Home News Science They detect the first interstellar asteroid, and it’s very rare

They detect the first interstellar asteroid, and it’s very rare

It is a strange elongated object that could have been wandering the Milky Way for hundreds of millions of years.

They detect the first interstellar asteroid, and it’s very rare

Surely more than a movie buff and science fiction fan will have come to mind the image of the monolith of the 2001 film: a space odyssey, which is just about to turn fifty, or the alien ships of the arrival. Nicknamed as’ Oumuamua – its official catalog name is 1l / 2017 U1-, the first asteroid from outside the Solar System detected to date can remember those mysterious objects: narrow and elongated, it has also been compared to a cigar or a pen.

Next, the team led by Karen Meech, from the Institute of Astronomy of Hawaii, analyzed the data gathered by the Very Large Telescope (VLT) of the European Southern Observatory (ESO) and other large telescopes to try to make a portrait-robot of ‘Oumuamua. And the first thing that caught their attention is that its brightness multiplied by ten when it rotated on its axis, every 7.3 hours. This means that the asteroid is ten times longer – about 400 meters, they calculate – how wide.

They have also come to the conclusion that their color is dark red, due to the effects of cosmic rays for millions of years, and that there is not a speck of dust around them. All these features suggest that ‘Oumuamua is very dense, probably with a high content of metal, with no significant trace of water or ice.

Upcoming sightings

But where does it come from? It is not known with certainty. Perhaps it comes from a planetary system of the luminous star Vega, in the constellation of Lyra, although it could very well happen that it has been wandering in the Milky Way for hundreds of millions of years without establishing “fixed residence” around any star in the galaxy until its provisional passage through the Solar System.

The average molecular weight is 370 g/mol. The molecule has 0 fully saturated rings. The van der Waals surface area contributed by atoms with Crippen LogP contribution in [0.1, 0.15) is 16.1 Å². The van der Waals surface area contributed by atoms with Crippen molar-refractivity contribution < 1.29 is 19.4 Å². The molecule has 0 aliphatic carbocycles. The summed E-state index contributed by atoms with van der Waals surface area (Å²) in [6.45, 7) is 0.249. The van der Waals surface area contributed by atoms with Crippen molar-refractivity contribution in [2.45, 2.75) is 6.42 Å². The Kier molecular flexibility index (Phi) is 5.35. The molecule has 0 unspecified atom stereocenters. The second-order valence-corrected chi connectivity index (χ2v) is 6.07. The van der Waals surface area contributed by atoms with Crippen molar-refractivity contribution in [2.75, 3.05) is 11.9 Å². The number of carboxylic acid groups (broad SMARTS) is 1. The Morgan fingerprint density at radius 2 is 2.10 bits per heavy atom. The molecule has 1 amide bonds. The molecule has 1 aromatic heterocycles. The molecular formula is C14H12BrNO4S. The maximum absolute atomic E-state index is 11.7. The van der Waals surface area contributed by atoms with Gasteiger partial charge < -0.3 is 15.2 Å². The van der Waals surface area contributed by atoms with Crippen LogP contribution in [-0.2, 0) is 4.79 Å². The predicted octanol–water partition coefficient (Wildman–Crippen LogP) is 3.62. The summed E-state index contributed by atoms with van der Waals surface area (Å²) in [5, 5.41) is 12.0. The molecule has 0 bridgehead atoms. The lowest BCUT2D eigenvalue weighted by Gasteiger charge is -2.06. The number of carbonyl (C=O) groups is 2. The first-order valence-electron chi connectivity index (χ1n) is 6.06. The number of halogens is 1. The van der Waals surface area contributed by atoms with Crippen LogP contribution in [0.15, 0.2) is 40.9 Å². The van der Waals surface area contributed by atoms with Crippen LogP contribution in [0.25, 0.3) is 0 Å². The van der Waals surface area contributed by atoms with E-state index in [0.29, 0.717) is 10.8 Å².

The authors of the study will continue to observe ‘Oumuamua in the remainder of the year to answer this and other questions. “Now that we have detected the first interstellar rock, we are ready for the next one!” Says optimist Olivier Hainaut, ESO astronomer. Because, as indicated in the report published in Nature , this finding suggests that estimates of the density of this type of objects may have fallen short , and that, thanks to advances in astronomical observation technology and information processing , the harvest of asteroids and comets coming from outer space will surely increase soon. The discovery of interstellar rock, announced in the journal Nature, actually took place on October 19. That day, the Pan-STARRS 1 telescope, located in Hawaii, captured a faint light signal in the sky that scientists initially took for a conventional asteroid.

But the calculations on its orbit revealed that ‘Oumuamua -‘ the first messenger arriving from afar ‘, in Hawaiian – had not originated in the Solar System, like all other asteroids and comets. And additional observations ruled out comet activity when it passed the Sun last September. Confirmed: it was an interstellar asteroid, an authentic piece of astronomical big game, traveling at a speed of 95,000 kilometers per hour.


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